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Sam Rockwell, left and Paul Walter Hauser star in Richard Jewell, directed by Clint Eastwood.

Claire Folger/Warner Bros.

  • Richard Jewell
  • Directed by Clint Eastwood
  • Written by Billy Ray
  • Starring Paul Walter Hauser, Sam Rockwell and Kathy Bates
  • Classification R
  • 129 minutes

rating

3 out of 4 stars

Some men are born to be movie gods and some men are born to be character actors – the schlubby guys in the margins, rumpled and pockmarked and altogether too real, cast to ensure that a film retains some semblance to everyday existence. Sometimes, very rarely, these performers can leverage their eccentricity – that is, their complete normalcy – into starring roles. A Paul Giamatti, or a Philip Seymour Hoffman. But more often, these hey-it’s-that-guy journeymen are onscreen to provide balance to genetically sculpted cheekbones and peerless grins.

What’s new in theatres and streaming this week, including Michael Bay’s enthralling 6 Underground and the unnecessary but entertaining Jumanji: The Next Level

Paul Walter Hauser is a natural-born character actor. The Michigan native has so far made a tidy career of playing ne’er-do-well losers and mopey dopes, offering hmm-looks-familiar colour in everything from Oscar contenders such as I, Tonya to already forgotten comedies such as Super Troopers 2. And until Clint Eastwood came calling, it seemed that Hauser would continue to build his IMDb profile in such a fashion. But now, with Eastwood’s new drama Richard Jewell, Hauser is firmly in Giamatti territory. The man has star power.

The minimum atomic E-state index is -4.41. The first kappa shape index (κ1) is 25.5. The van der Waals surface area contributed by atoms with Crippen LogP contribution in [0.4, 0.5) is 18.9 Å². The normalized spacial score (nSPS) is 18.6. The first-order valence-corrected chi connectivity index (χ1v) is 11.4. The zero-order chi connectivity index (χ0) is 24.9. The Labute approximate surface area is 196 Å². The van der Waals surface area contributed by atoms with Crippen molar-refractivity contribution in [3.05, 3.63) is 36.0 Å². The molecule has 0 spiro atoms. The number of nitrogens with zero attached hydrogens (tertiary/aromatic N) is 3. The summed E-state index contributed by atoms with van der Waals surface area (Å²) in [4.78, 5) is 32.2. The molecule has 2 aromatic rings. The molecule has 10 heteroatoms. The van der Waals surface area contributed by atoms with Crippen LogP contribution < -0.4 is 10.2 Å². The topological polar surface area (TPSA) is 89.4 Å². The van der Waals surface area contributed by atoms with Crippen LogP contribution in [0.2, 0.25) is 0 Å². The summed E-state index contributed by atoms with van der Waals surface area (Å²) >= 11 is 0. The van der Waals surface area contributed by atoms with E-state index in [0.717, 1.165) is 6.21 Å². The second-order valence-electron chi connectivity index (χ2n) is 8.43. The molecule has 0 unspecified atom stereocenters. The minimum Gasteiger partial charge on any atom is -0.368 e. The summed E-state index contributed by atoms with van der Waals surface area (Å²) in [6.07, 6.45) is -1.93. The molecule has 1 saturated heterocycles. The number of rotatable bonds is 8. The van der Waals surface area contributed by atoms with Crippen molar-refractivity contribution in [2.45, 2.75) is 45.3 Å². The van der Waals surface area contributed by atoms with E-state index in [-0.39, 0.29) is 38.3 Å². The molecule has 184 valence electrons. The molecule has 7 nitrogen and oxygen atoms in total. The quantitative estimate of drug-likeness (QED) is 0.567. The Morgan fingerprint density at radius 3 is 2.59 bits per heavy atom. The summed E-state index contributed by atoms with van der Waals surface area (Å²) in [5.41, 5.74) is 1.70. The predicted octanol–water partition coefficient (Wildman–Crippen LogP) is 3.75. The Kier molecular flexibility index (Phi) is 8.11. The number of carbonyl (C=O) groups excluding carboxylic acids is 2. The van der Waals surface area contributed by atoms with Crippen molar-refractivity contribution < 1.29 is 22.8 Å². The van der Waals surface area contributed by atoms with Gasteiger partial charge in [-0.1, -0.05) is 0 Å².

As Jewell, the Atlanta security guard who was wrongly suspected of being responsible for the deadly 1996 Centennial Olympic Park bombing, Hauser is a fully realized personification of stunted male inadequacy and thwarted expectations. Having been raised to obey and almost idolize authority – and equipped with a burning desire to one day be part of such officialdom – Jewell is a fascinating mixture of good intentions and curdled hopes.

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As the hero goes from being revered by the public to being worn down to a nub by the FBI, a confounding actorly challenge emerges: How do you make a character both empathetic and pitiful, familiar and uncomfortable? Jewell saved lives that summer night in 1996, but he also goes through life like a lost puppy dog who refuses to accept that he’s now a stray – cute at first, pathetic as time marches on. He constantly says how he wants to spend his life protecting people, yet he pushes the limits of the little power he is granted. He wants to dedicate his life to the law, yet he doesn’t advocate for his own rights.

The film tells the story of the titular security guard who was wrongly suspected of being responsible for the bombing at the 1996 Olympics in Atlanta.

CLAIRE FOLGER/Warner Bros.